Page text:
|Chipewyan Mothers- Source|
The first piece of interesting information is that researchers now believe that Native Americans did not originate as a result of one single migration from Asia, but most likely stemmed from at least three. The research, described in Popular Archaeology, states that an international team led by Professor Andres Ruiz-Linares of the University of College London and Professor David Reich of the Harvard Medical school, have come to this conclusion after comparing the DNA of 52 Native American and 17 Siberian groups. All together, the team analyzed over 300,000 DNA sequences.
However, the team also found that the majority of natives descend from only the original migrants across Beringia over 15,000 years ago. In fact, only native groups that live in arctic regions and speak either Eskimo-Aleut or Na-Dene languages felt any genetic effect from the second and third migration across the Bering Land Bridge. Though these groups are more closely related to modern East Asian populations, the arctic groups still derive between 50% and 90% of the DNA from the first migrants. This suggests a genetic mixing between all three migrant groups.
However, DNA suggests that there was some reverse migration among these groups. Some native populations in Central America show genetic traits of both North and South American groups. In addition, some Eastern Siberian populations show Native American traits that could only have occurred if established native populations reversed their path back across the Bering Land Bridge to mix their genes with Asian populations.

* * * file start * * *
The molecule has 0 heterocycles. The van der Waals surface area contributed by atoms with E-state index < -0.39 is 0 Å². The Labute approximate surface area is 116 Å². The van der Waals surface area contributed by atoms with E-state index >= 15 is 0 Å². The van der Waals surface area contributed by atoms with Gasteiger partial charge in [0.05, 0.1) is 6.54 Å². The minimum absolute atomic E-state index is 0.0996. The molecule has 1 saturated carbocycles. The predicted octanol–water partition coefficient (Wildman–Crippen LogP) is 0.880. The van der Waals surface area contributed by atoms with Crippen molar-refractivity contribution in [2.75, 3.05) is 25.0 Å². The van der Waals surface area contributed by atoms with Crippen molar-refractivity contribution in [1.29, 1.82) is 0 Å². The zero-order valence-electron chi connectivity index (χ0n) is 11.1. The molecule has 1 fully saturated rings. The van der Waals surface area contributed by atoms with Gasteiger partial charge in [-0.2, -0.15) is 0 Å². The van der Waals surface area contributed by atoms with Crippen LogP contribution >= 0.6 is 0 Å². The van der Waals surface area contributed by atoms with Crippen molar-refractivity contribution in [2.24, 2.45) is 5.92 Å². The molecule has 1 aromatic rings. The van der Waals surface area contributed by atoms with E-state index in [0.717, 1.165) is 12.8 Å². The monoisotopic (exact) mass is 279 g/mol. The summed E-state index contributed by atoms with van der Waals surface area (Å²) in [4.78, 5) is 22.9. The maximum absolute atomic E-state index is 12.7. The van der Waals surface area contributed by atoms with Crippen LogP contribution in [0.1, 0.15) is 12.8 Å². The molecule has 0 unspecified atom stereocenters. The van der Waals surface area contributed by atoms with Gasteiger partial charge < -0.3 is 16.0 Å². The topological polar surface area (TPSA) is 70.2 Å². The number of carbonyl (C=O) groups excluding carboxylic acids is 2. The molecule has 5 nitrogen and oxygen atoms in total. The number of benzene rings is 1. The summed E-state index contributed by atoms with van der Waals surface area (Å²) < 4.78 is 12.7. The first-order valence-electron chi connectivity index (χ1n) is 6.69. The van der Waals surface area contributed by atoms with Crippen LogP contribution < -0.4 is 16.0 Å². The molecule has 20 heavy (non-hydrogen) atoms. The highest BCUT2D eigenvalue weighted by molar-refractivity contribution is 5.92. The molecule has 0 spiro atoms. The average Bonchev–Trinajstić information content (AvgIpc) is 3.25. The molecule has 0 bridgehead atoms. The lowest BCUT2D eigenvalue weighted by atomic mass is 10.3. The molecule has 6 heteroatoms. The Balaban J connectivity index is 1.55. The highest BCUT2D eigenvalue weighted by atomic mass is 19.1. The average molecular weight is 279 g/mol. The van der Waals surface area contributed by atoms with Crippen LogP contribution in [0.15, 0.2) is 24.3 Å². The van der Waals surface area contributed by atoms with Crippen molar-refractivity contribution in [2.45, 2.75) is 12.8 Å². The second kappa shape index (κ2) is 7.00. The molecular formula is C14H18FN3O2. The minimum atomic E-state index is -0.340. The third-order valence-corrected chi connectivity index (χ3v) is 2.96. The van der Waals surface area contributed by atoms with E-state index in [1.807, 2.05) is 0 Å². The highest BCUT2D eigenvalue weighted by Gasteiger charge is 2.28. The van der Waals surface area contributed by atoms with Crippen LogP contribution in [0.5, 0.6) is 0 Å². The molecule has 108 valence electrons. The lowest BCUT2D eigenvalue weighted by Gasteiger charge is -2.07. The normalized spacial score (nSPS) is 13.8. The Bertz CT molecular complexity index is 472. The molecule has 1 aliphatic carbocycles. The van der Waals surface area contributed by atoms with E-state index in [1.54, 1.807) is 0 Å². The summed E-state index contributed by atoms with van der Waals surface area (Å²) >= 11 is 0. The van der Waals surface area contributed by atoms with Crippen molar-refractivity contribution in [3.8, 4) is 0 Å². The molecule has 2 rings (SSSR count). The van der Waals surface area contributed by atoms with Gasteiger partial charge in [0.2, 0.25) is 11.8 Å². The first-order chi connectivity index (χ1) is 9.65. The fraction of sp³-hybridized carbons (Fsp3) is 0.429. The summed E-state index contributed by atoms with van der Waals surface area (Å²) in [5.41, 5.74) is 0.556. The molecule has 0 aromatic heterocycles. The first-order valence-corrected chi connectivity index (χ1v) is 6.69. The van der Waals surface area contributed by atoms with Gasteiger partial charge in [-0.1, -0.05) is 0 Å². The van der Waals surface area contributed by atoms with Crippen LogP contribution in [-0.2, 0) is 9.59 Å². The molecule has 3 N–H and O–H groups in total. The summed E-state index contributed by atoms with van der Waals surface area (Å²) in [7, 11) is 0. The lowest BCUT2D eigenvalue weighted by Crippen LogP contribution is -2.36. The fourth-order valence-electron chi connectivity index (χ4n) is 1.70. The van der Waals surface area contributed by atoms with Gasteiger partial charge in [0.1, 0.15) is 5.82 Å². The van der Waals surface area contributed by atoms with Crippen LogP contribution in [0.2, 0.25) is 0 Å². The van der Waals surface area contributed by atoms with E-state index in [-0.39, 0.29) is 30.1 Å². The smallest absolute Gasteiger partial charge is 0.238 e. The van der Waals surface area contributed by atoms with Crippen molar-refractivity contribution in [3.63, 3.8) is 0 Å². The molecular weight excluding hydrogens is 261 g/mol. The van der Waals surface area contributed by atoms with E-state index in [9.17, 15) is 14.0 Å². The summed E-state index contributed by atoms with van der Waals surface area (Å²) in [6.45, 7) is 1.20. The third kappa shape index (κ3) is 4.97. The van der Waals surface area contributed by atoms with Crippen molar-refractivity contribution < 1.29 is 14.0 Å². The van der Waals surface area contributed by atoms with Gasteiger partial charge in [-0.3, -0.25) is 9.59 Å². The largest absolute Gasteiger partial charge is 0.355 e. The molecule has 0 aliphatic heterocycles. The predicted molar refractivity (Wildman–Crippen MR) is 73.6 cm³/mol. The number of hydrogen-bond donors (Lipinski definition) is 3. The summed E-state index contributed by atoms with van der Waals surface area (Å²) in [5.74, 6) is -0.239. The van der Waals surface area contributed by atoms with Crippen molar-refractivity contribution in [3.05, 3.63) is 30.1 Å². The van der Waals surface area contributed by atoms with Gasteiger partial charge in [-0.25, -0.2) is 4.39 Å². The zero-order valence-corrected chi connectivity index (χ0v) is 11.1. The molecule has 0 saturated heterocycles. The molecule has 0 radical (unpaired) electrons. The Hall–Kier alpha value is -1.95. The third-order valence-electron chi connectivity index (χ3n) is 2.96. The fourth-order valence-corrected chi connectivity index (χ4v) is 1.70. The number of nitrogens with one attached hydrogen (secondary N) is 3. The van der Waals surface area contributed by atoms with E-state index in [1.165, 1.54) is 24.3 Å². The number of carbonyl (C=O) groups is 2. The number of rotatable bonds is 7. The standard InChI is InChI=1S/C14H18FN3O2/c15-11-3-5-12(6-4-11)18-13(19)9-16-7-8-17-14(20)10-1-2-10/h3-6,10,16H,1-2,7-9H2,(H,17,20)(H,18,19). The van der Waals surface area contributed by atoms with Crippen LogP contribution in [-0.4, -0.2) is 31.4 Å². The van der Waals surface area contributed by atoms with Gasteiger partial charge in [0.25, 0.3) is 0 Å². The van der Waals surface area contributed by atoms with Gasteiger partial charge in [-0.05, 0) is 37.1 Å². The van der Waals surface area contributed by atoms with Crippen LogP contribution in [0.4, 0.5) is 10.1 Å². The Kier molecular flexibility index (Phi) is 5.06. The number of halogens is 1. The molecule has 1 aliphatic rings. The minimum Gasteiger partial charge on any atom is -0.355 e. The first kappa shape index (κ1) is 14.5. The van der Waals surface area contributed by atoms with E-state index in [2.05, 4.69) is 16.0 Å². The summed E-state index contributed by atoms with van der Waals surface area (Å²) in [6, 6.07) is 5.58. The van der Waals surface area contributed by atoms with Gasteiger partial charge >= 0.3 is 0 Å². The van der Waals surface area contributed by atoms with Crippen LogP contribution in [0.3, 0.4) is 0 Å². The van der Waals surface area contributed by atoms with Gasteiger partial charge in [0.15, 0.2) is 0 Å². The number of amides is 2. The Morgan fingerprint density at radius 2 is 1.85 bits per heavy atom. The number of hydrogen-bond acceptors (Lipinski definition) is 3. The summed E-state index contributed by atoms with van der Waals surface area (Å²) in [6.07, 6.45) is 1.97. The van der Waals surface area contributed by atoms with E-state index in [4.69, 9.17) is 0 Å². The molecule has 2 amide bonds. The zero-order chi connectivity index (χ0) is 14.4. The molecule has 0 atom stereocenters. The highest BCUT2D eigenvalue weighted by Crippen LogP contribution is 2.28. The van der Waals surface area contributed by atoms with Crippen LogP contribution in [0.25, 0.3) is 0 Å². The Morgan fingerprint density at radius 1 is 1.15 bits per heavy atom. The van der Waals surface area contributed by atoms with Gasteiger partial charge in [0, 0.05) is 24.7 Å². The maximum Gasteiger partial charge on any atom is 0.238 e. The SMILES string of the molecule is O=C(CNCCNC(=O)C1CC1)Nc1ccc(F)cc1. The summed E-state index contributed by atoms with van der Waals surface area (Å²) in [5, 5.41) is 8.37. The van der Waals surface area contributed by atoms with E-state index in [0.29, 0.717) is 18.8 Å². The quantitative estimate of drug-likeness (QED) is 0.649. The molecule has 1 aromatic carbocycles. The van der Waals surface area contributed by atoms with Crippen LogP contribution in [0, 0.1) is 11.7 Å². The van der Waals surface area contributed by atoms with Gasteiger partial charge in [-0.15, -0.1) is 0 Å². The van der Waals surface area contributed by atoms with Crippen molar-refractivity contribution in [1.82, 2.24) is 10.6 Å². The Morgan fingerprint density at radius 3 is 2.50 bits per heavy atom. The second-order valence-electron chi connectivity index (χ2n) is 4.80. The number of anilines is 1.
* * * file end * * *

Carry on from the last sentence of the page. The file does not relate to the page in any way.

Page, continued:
The second recent study regarding the origins of Native Americans has less to do with DNA and more to do with human artifacts. For many years those who believed that North American natives descend from a single migration from Asia also believed that this single migrant groups was most likely what archaeologists call the Clovis Culture.
Clovis Culture is defined by the presence of a distinctive type of stone tools like projectile points. This type was first discovered in New Mexico in the 1920’s and 1930’s. Radiocarbon dating has placed the arrival of the Clovis Culture from Siberia to approximately 13,000 years ago. For decades many theorists have believed that all natives in North, Central, and South America descend from Clovis groups and perhaps a single migration of people. However, more and more often, this is no longer thought to be the case.
|Clovis points- Source|
|Pisley Caves Oregon- Source|
|The bases of three Western Stemmed projectile points|
In fact, researchers associated with the University of Oregon have postulated that the people of the Western Stemmed tradition may have descended from a separate migration that took place along a sea route, following the coast of ancient Beringia. Researchers also suggest that the Clovis culture may have first arisen in the Southeastern US, then moved west. However, the Western Stemmed tradition might have begun in the West and might have moved east from there. Both traditions would have remained separate for hundreds of years.
One of the interesting things I see when comparing these two studies is that they seemingly explain multiple migrations that are even separate from one another. The DNA study shows three separate migrations, but states that the DNA contributions of migrations two and three were limited to the very arctic regions of North America. However, the Paisley Caves study seems to have uncovered a population descended from a completely independent migration that existed apart from arctic regions. The studies don’t necessarily contradict each other. Rather, each suggests that there is more to the origins of Native Americans than we currently understand. Considering how much has changed in Native American origin theory in the last year, I can't wait to see what the next year of research brings us and potentially how this might impact what we believe about the origins of natives in New England.
What do you mean by saying east asian? could you be more specific on the pointed place? thank youReplyDelete